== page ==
To enjoy the full Mail & Guardian online experience: please upgrade your browser
04 Jun 2015 15:10
The new regulations will hurt an industry that accounts for 9% of the country’s GDP, according to the South African Chamber of Commerce and Industry.
A review panel is needed to revise the new visa regulations which came into effect this week, said Democratic Alliance MP James Vos on
“I will move a motion in the House to request a debate on the
establishment of a review panel to revise the visa regulations that are
harmful to the tourism industry, business and ordinary citizens at
large. The proposed workshop is simply not enough,” he said in a
“These regulations are problematic and the government on several occasions has tacitly recognised this.”
The regulations require tourists to apply in person at a visitor centre for travel documents, which need to be in English, and that all children must
have a birth certificate with full details of both parents.
On Wednesday, Deputy Minister of Home Affairs Fatima Chohan
announced, following an agreement with Wesgrow, the Western Cape
government’s investment arm, that her department would hold a workshop
to address the new regulations.
Vos said the DA was calling for a national review of the regulations
as promised by the President Jacob Zuma during his State of the Nation
Address in February, and later by the Home Affairs Minister, Malusi
He said that a review would help mitigate any further “brand damage and travel cancellations” which all affect the economy.
“It is now common cause both locally and internationally that the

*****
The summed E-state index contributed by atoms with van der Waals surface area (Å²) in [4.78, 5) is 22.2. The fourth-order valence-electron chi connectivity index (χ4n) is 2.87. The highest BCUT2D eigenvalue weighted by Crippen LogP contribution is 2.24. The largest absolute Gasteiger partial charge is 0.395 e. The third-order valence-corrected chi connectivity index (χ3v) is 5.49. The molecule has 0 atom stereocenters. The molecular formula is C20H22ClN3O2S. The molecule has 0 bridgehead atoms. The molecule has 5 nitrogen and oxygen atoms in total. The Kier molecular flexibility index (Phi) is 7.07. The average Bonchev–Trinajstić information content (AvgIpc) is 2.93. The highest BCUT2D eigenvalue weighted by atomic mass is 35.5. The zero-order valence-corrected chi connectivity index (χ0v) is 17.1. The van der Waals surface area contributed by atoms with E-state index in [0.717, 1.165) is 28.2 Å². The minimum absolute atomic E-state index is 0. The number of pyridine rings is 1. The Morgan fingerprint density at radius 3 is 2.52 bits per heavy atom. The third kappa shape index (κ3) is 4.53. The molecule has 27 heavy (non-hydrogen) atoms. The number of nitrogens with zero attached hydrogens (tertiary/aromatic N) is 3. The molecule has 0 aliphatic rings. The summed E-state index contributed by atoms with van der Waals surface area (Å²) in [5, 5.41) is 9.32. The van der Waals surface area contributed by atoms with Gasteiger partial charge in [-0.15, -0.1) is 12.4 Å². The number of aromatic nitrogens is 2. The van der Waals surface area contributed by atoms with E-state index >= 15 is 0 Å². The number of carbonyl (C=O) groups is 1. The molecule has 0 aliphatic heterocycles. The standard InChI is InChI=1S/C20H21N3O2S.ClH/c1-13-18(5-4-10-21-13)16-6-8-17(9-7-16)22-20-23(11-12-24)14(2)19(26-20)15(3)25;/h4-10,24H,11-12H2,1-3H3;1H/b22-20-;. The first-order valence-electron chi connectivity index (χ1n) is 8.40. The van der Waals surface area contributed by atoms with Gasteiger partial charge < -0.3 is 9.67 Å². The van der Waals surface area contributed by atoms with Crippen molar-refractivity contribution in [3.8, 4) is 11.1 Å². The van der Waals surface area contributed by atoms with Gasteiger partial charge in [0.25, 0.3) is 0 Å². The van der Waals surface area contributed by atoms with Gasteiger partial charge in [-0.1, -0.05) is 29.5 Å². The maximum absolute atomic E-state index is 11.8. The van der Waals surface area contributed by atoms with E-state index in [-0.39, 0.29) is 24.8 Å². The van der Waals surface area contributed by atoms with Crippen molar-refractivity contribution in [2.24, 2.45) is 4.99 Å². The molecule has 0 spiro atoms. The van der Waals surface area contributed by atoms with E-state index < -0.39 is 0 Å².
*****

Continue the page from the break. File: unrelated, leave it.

stringent new visa regulations introduced this month do nothing to
promote tourism, economic growth and job creation in a country which
needs all three,” Vos said.
“Nothing less than a full-scale review is warranted to rescue the
tourism industry and show responsiveness to the real, legitimate
concerns of citizens about the premature and ill-conceived regulations.”
The new regulations will hurt an industry that accounts for 9% of the country’s gross domestic product,
according to the South African Chamber of Commerce and Industry (Sacci).
“The negative implications to the tourism industry is counterproductive
to the economic development intentions we have as a country,” Sacci president
Vusi Khumalo said by phone on Monday.
Earlier, the Johannesburg-based chamber described
the law as “tantamount to economic sabotage,” in an e-mailed statement.
More than nine million tourists visit South Africa each year.
Tourism Minister Derek Hanekom said on May 14 the regulations are deterring tourists from travelling to South Africa. “It would be
difficult not to conclude that the visa regulations are having an impact,” he
said. “We are worried about it. We cannot sweep it under the carpet.” He did not provide figures, but the Southern Africa Tourism Services
Association, along with the Southern
African Travel Agents and the Board of Airline Representatives South
Africa, have reported that from May to December last year, the country lost 66 000 foreign tourists as a result of new regulations being introduced by
the Department of Home Affairs.
“The total direct, indirect and
induced impact on the economy in 2014 was a negative R2.6-billion and a
potential loss of more than 5 800 jobs,” they reportedly said. - African News Agency, M&G Online reporter
Create Account | Lost Your Password?